COCOM concern! for technology transfer are not limited lo dlreei equipment purchates end extend to all mechanisms currently pursued by the MNTKs io broaden exchanges with the West. Cooperationincluding MNTKs will risk the Involvement of Sovietngaged ia miliiary research, and It will be difficult to fashion joint projects that exclude iheir participation. The licensing af technology under Joint ventures with MNTKi. although subject to the lame export controls, would also contribute to Soviet defense programs and Industries repeetrnted within the Individual complexes

To make ant Informed decision on expanding eoeuacts wiik the MNTKs. COCOM-member licensing au-thorliirt will reautrr hard-to-get Information em the complex members and Ihe extent to which equipment, faciiitiei. or knowledge art shared among complex lubunits.

IS

assistance la Improve the production process fo*Ihe technologythereby overcoming the problem lhc complci has had in developing reliable produclion equipment.

accessm/ormoltom- An MNTK ehreclorlosplan official complained al an earl/ stage thai, because of the lack ol information concerning advances in Ihe Weal, the Sovieu had fallen behind. The director stressed thai information onctivities was essential todiawlng uputeeaili and effectively directingffort. Both argued thai increased contacts between MNTKs and the Wesiern scientific organizations mould facilitate access to the information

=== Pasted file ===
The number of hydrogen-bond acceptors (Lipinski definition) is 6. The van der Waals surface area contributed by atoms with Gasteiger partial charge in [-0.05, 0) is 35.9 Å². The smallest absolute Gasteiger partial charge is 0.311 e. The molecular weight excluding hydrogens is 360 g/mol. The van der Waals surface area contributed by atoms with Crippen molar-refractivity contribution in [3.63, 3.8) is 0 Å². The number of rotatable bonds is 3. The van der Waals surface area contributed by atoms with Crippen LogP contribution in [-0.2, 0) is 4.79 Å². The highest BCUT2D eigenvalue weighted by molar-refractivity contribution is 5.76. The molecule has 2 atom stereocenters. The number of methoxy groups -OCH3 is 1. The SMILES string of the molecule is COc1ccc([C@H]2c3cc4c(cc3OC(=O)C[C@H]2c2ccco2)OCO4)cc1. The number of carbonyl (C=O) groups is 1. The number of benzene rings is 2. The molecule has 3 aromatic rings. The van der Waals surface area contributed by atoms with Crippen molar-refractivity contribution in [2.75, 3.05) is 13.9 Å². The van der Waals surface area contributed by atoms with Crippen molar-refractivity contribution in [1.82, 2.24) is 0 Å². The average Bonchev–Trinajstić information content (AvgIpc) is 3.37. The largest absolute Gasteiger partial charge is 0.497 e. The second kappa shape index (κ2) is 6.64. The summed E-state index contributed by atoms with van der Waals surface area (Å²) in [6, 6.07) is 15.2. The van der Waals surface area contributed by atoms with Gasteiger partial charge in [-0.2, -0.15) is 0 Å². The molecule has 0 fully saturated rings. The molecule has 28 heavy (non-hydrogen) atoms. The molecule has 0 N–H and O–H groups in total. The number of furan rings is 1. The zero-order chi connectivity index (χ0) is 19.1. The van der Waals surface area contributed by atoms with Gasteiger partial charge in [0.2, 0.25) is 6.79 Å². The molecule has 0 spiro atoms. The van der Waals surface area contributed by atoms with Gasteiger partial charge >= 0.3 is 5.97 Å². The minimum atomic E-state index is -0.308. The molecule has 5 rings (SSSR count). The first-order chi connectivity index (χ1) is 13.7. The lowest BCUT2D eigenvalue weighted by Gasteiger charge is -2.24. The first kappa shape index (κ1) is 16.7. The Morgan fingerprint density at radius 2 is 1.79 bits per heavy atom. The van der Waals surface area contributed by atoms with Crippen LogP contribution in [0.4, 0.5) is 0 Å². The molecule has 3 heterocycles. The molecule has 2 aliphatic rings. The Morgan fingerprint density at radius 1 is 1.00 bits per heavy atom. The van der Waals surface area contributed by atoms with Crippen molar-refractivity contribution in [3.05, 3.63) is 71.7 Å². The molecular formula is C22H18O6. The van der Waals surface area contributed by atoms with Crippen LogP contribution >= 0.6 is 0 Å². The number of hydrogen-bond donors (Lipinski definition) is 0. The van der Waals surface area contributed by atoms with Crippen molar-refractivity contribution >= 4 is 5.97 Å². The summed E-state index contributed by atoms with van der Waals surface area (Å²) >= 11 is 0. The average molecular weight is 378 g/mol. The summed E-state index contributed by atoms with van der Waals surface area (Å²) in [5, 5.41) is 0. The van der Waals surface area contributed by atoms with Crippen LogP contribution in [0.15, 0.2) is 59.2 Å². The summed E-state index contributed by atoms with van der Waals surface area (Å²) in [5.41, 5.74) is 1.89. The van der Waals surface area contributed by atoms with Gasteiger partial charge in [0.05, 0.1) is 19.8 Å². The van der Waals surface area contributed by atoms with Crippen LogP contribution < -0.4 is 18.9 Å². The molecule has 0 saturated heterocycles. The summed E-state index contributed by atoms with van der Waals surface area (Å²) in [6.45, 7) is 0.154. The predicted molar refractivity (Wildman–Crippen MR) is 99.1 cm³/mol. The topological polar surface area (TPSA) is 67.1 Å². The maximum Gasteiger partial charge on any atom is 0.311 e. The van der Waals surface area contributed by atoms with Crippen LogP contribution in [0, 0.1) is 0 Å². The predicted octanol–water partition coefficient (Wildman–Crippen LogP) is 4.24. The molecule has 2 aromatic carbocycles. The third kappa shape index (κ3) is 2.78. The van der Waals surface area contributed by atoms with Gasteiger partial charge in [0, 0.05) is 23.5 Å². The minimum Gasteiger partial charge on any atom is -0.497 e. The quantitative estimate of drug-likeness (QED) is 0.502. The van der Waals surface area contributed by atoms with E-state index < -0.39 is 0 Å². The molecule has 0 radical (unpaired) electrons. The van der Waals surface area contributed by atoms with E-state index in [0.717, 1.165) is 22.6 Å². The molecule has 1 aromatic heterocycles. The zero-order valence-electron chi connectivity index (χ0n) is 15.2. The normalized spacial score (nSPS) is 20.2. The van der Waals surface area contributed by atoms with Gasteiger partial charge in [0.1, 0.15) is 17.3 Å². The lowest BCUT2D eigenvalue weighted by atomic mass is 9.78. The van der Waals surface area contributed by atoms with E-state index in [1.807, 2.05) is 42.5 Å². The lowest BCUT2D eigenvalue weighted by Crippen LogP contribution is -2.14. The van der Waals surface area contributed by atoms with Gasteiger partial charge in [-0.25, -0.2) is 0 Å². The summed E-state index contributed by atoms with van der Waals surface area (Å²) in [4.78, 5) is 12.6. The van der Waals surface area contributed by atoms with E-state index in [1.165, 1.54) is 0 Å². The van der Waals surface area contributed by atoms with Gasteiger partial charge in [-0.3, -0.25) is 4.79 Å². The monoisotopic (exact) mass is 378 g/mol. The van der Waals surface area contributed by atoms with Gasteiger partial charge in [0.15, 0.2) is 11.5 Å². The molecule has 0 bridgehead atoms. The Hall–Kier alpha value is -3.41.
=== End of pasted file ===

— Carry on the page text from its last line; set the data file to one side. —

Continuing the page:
Scalingtaectai oca

Although the leadership has continued to electon the MNTKi to fulfil! their objectives, Moscow may be scaling back tame goad. The evidence is fragmentary, however, and based on veryand sometimes

Although the Personal Computers MNTK was to oversee the productionulfion personal corrt-paiicrs duringh FVve-Year Plan. 1st Zaykov.peech lo ihe major producereferred to the goalniu for tbe entire economy (not just for educational purposes ai had previously been the can).

MNTK Membrane wai to oversee the production and use of membranes thai were tobiillcn-rubJe impact within the rconomynoviet newspaper reported that the target for economic Impact now stoodillion rubles.

MNTK Rotor initially was slated lootary liness of8 lhc target had been trimmedines.

Tbese Leadership actioni stemrowinglhai iu tipcctalions for cjnick aad significant returns from the MNTKs were not grounded in reality. During Ihe last year, the leadership has complained on many occasions thai ih* projected economic effect claimed by scientist! and planners for new lechrsuloglea has noi materialized. Moscow's high eipcciaiioni were probably based on lhc limited eiumples in which new technology prototypes were introduced under ideal conditions and benefiteduv status and leadership attention. Rotary tecb-nolcajy. for enrapic. had been reported lo lead to as muchea fold Increase in labor productivity, release hundreds of thousands of workers, and reduce by iirc or four times the space required forTho director of one enterprise that installed rotary lines reported, however, lhat he had such difficulty In assimilating the lints that, without Ihe conitani. prolonged, close lupervjiion of lhc developer (Kcahtin'i Designis enterprise would not have been able to start up operations